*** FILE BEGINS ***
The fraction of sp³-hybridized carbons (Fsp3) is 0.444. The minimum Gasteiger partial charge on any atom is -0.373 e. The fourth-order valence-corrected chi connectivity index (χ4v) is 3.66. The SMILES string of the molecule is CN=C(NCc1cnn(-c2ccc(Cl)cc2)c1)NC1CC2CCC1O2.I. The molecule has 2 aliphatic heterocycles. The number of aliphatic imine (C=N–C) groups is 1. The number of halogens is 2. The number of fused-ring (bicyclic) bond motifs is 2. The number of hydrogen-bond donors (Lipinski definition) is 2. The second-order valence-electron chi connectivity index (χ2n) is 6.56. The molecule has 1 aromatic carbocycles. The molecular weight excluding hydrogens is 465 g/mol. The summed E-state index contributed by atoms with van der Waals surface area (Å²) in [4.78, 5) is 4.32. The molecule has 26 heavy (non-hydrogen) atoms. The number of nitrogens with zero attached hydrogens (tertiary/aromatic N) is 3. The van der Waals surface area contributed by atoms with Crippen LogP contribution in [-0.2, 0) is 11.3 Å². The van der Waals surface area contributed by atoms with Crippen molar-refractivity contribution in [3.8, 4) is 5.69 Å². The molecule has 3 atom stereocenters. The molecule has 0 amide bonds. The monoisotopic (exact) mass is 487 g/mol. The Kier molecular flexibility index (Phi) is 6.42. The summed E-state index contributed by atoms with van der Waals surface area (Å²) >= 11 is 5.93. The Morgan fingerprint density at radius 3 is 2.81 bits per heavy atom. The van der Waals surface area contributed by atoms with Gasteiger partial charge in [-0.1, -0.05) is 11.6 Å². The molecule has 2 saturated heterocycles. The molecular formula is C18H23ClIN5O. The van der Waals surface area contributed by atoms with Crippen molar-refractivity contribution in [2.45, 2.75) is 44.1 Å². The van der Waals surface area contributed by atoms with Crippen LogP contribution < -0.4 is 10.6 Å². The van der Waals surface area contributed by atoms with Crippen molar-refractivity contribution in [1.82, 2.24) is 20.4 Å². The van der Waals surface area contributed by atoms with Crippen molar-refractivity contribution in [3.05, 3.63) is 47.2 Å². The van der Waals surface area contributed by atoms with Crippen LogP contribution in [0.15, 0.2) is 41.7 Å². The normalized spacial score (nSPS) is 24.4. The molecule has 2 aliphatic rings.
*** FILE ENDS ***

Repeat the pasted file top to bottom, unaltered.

The fraction of sp³-hybridized carbons (Fsp3) is 0.444. The minimum Gasteiger partial charge on any atom is -0.373 e. The fourth-order valence-corrected chi connectivity index (χ4v) is 3.66. The SMILES string of the molecule is CN=C(NCc1cnn(-c2ccc(Cl)cc2)c1)NC1CC2CCC1O2.I. The molecule has 2 aliphatic heterocycles. The number of aliphatic imine (C=N–C) groups is 1. The number of halogens is 2. The number of fused-ring (bicyclic) bond motifs is 2. The number of hydrogen-bond donors (Lipinski definition) is 2. The second-order valence-electron chi connectivity index (χ2n) is 6.56. The molecule has 1 aromatic carbocycles. The molecular weight excluding hydrogens is 465 g/mol. The summed E-state index contributed by atoms with van der Waals surface area (Å²) in [4.78, 5) is 4.32. The molecule has 26 heavy (non-hydrogen) atoms. The number of nitrogens with zero attached hydrogens (tertiary/aromatic N) is 3. The van der Waals surface area contributed by atoms with Crippen LogP contribution in [-0.2, 0) is 11.3 Å². The van der Waals surface area contributed by atoms with Crippen molar-refractivity contribution in [3.8, 4) is 5.69 Å². The molecule has 3 atom stereocenters. The molecule has 0 amide bonds. The monoisotopic (exact) mass is 487 g/mol. The Kier molecular flexibility index (Phi) is 6.42. The summed E-state index contributed by atoms with van der Waals surface area (Å²) >= 11 is 5.93. The Morgan fingerprint density at radius 3 is 2.81 bits per heavy atom. The van der Waals surface area contributed by atoms with Gasteiger partial charge in [-0.1, -0.05) is 11.6 Å². The molecule has 2 saturated heterocycles. The molecular formula is C18H23ClIN5O. The van der Waals surface area contributed by atoms with Crippen molar-refractivity contribution in [2.45, 2.75) is 44.1 Å². The van der Waals surface area contributed by atoms with Crippen LogP contribution < -0.4 is 10.6 Å². The van der Waals surface area contributed by atoms with Crippen molar-refractivity contribution in [1.82, 2.24) is 20.4 Å². The van der Waals surface area contributed by atoms with Crippen molar-refractivity contribution in [3.05, 3.63) is 47.2 Å². The van der Waals surface area contributed by atoms with Crippen LogP contribution in [0.15, 0.2) is 41.7 Å². The normalized spacial score (nSPS) is 24.4. The molecule has 2 aliphatic rings.